Tony Glavin U15/16 Boys in Glasgow, Scotland
Will Faherty and Trey Haman have been invited to the Super Y League National ODP Camp to be held in Bradenton, FL
Pair of TG U-15's cross the pond to train with Celtic Youth Academy
The thought of eating it turned their stomachs.
Will Faherty and Trey Haman couldn’t believe it when they heard what it was.
The two locals -- Faherty is a sophomore at St. Dominic, while Haman is a sophomore at St. Louis University High -- were in Scotland training with the Celtic Football Club. Through an affiliation with the Tony Glavin Soccer Club, the duo had been invited to a week-long training session with Celtic's Youth Academy. They flew over for a week from the end of May until the beginning of June. The hope was to get a better understanding of how the players in Europe, and at Celtic, train on the path to becoming professional soccer players. They learned how the game was played, how the players worked and, as they sat there at dinner, what the players ate.
On the menu that night was haggis, and Faherty and Haman, both 15, weren’t exactly thrilled. “Haggis, it’s kind of gross. I think of calamari. If you don’t know what it is, it’s OK. Then I learned what it was and I can’t eat that,” Haman said. Haggis is Scotland’s most traditional dish. It’s a sheep’s heart, liver and lungs stuffed inside a sheep stomach.
Sounds tasty, no?
“I didn’t think it looked that good,” Haman said. “But then they brought it out fried; it looked like a hamburger. I ate it and it was pretty good. I need to eat that more often when I’m here.”
If the Celtic players are eating it, then both Haman and Faherty would eat it again. Both locals said the players, in their own age group, were bigger, stronger and faster than players of the same age here. They were struck by how physically imposing their Scottish counterparts were.
“They’re all big and muscular. The midfielders and defenders are really big,” the 5-foot-10, 155-pound Faherty said. “They were definitely bigger, stronger, faster,” said Haman who is 5-9 and 134 pounds. “I’ve been a short guy my entire life. Generally, everyone is a big person.”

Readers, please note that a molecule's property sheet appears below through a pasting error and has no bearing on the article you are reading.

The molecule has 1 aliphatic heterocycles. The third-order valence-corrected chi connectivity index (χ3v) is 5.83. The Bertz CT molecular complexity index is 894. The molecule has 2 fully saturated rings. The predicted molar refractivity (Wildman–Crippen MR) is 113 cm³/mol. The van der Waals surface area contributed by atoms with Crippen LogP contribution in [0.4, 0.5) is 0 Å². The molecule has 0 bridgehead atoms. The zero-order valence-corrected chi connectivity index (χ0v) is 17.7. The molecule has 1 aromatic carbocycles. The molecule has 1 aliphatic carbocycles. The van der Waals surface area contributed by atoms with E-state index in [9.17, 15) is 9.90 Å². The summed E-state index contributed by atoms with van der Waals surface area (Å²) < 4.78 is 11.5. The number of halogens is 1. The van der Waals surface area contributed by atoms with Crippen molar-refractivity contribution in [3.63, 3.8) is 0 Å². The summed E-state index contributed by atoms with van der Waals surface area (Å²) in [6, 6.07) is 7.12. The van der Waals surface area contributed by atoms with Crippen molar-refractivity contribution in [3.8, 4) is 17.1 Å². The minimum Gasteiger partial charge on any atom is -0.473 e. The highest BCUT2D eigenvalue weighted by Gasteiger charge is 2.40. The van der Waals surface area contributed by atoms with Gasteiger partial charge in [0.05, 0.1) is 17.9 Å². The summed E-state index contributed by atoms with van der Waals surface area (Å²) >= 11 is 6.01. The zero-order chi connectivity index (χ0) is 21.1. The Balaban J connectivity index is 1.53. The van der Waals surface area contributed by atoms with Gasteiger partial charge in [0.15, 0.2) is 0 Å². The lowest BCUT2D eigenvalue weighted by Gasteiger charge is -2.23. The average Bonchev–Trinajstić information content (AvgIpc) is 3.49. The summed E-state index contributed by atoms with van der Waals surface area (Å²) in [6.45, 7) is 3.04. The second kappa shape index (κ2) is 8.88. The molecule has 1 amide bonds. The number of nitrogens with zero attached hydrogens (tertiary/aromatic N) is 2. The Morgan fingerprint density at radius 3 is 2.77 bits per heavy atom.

Once they got over the size difference, it was the speed of the game that really caught their attention. The Celtic players move the ball with a faster pace than either had seen here. Haman was impressed by how comfortable the players appeared on the ball even in the face of intense defensive pressure.
“When they were under pressure, they would look up and play the ball. You wouldn’t see that here,” Haman said. “When you’re under pressure, everything needs to be sped up in your mind and you can make a mistake. It almost seemed like they never made mistakes.”
It took some time but, eventually, both players picked up the speed and grew more comfortable in the training sessions and scrimmages. Their nerves disappeared and it just became soccer training, albeit at an awfully high level.
“After the first day, I was used to what they were doing,” Faherty said. “I got used to their style of play quickly. I really liked it.”
The structure of the academy was a new experience, too. The players rise early in the morning for a training session, clean up and then head to school. After school, they take a bus to the main club team’s training facility, where they do homework, eat and then have a second training session. The two-a-days were a tough adjustment for Haman and Faherty.
“They do two training sessions a day, five or six times a week,” Faherty said. “It kept me in shape. I didn’t have to worry about doing exercises on my own. They have one day a week they do lifting and cardio.”
Both players said they took some lifelong impressions from the week in Scotland. Faherty saw the importance of giving everything you’ve got, no matter the situation —whether in training, scrimmages or a match.
“It kind of showed me and taught me to try your best even if it’s just a training session,” he said. “Always try your best so you can impress whoever is watching you.”
Haman felt the pace of play was an important lesson. The speed at which decisions are made and the ball is moved stuck with him.
“It seemed to improve them a lot,” he said.
That -- and maybe the haggis.